It’s easy to paint my writing career as a failure.
I’m nearly thirty, and haven’t had a novel traditionally published. Some of my poetry has been picked up by journals, but not nearly as much as my peers. My chapbook, The Legacy Her Body Built, hasn’t been picked up despite smatterings of interest.
But all of that is such a simplification of the last twelve years. It doesn’t account for disability or mental health or life or any of my other goals. It doesn’t account for the hours I’ve spent nurturing my relationship with my partner and family. It doesn’t account for the years I spent in higher ed or my master’s degree or professional career.
When I was in my early twenties, I felt such pressure to exceed expectation, to affirm my own prodigy. I attached publication and accolade to my definition of success, and when neither materialized (mostly because I wasn’t submitting and sometimes not even writing in any disciplined fashion), I condemned myself to a life of could have been.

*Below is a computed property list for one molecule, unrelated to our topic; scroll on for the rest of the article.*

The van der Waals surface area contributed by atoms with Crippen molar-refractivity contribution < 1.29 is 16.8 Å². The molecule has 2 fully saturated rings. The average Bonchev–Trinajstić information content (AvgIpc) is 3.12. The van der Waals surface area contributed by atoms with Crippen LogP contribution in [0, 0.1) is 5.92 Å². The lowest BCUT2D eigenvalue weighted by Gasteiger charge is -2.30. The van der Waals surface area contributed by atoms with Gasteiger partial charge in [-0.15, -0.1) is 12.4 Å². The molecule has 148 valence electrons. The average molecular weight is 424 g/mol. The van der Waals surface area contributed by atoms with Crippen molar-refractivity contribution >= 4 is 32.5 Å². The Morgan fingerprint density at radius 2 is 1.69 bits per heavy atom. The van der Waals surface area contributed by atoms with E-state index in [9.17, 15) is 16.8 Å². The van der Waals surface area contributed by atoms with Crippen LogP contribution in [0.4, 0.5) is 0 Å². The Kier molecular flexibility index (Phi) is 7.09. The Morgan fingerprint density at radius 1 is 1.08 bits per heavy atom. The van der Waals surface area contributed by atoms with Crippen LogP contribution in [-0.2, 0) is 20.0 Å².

Now that I am a bit older, and have found a community that accepts and respects me, I feel somewhat relieved of that pressure. Sure, I still want publication and a career as a writer — in fact, I don’t think I’ve ever wanted them more — but that want feels more like drive, now, like I can see how to make this a reality and am ready to embark on this journey, however fraught it might be.
Self-forgiveness is like a muscle — in need of exercise, practice, training. I have to actively respect my limitations, rewrite my self-talk, see the bigger picture. It was only when I embraced a holistic view of myself, one that incorporated my disability, mental health, relationships, goals, and needs, that I felt capable of enduring the rejection that comes with any sort of artistic life.
I will still have days when I am convinced that I am not good enough, never will be good enough. But hopefully I know better now how to move through self-doubt without letting it drag me into oblivion.